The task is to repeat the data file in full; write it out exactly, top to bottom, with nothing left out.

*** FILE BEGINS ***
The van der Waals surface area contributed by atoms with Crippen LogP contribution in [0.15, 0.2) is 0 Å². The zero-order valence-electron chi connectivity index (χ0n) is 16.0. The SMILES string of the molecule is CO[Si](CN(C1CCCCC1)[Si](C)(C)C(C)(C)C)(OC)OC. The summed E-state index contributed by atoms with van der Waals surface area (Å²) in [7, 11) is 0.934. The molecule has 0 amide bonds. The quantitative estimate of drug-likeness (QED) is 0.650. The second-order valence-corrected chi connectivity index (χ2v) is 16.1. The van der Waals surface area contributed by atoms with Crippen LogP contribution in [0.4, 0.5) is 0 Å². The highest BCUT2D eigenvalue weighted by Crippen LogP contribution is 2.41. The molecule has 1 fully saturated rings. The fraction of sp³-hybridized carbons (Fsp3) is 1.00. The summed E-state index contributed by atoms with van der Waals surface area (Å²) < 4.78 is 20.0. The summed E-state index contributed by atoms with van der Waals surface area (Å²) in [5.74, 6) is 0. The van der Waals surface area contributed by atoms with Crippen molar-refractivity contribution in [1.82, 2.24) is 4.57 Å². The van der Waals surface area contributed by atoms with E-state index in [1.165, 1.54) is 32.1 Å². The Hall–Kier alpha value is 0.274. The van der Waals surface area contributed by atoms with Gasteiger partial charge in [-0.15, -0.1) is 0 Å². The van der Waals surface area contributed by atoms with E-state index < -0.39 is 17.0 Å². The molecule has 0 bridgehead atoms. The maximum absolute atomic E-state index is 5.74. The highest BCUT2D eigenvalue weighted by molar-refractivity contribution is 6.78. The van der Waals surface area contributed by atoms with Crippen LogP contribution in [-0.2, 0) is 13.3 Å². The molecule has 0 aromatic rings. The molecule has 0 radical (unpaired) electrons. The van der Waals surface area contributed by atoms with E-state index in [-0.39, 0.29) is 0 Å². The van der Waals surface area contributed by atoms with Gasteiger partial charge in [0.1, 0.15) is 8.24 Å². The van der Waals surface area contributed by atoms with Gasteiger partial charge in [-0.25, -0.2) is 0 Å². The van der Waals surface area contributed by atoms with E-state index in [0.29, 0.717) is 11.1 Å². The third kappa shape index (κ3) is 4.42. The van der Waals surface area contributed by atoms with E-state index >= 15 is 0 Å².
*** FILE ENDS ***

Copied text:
The van der Waals surface area contributed by atoms with Crippen LogP contribution in [0.15, 0.2) is 0 Å². The zero-order valence-electron chi connectivity index (χ0n) is 16.0. The SMILES string of the molecule is CO[Si](CN(C1CCCCC1)[Si](C)(C)C(C)(C)C)(OC)OC. The summed E-state index contributed by atoms with van der Waals surface area (Å²) in [7, 11) is 0.934. The molecule has 0 amide bonds. The quantitative estimate of drug-likeness (QED) is 0.650. The second-order valence-corrected chi connectivity index (χ2v) is 16.1. The van der Waals surface area contributed by atoms with Crippen LogP contribution in [0.4, 0.5) is 0 Å². The highest BCUT2D eigenvalue weighted by Crippen LogP contribution is 2.41. The molecule has 1 fully saturated rings. The fraction of sp³-hybridized carbons (Fsp3) is 1.00. The summed E-state index contributed by atoms with van der Waals surface area (Å²) < 4.78 is 20.0. The summed E-state index contributed by atoms with van der Waals surface area (Å²) in [5.74, 6) is 0. The van der Waals surface area contributed by atoms with Crippen molar-refractivity contribution in [1.82, 2.24) is 4.57 Å². The van der Waals surface area contributed by atoms with E-state index in [1.165, 1.54) is 32.1 Å². The Hall–Kier alpha value is 0.274. The van der Waals surface area contributed by atoms with Gasteiger partial charge in [-0.15, -0.1) is 0 Å². The van der Waals surface area contributed by atoms with E-state index < -0.39 is 17.0 Å². The molecule has 0 bridgehead atoms. The maximum absolute atomic E-state index is 5.74. The highest BCUT2D eigenvalue weighted by molar-refractivity contribution is 6.78. The van der Waals surface area contributed by atoms with Crippen LogP contribution in [-0.2, 0) is 13.3 Å². The molecule has 0 aromatic rings. The molecule has 0 radical (unpaired) electrons. The van der Waals surface area contributed by atoms with E-state index in [-0.39, 0.29) is 0 Å². The van der Waals surface area contributed by atoms with Gasteiger partial charge in [0.1, 0.15) is 8.24 Å². The van der Waals surface area contributed by atoms with Gasteiger partial charge in [-0.25, -0.2) is 0 Å². The van der Waals surface area contributed by atoms with E-state index in [0.29, 0.717) is 11.1 Å². The third kappa shape index (κ3) is 4.42. The van der Waals surface area contributed by atoms with E-state index >= 15 is 0 Å².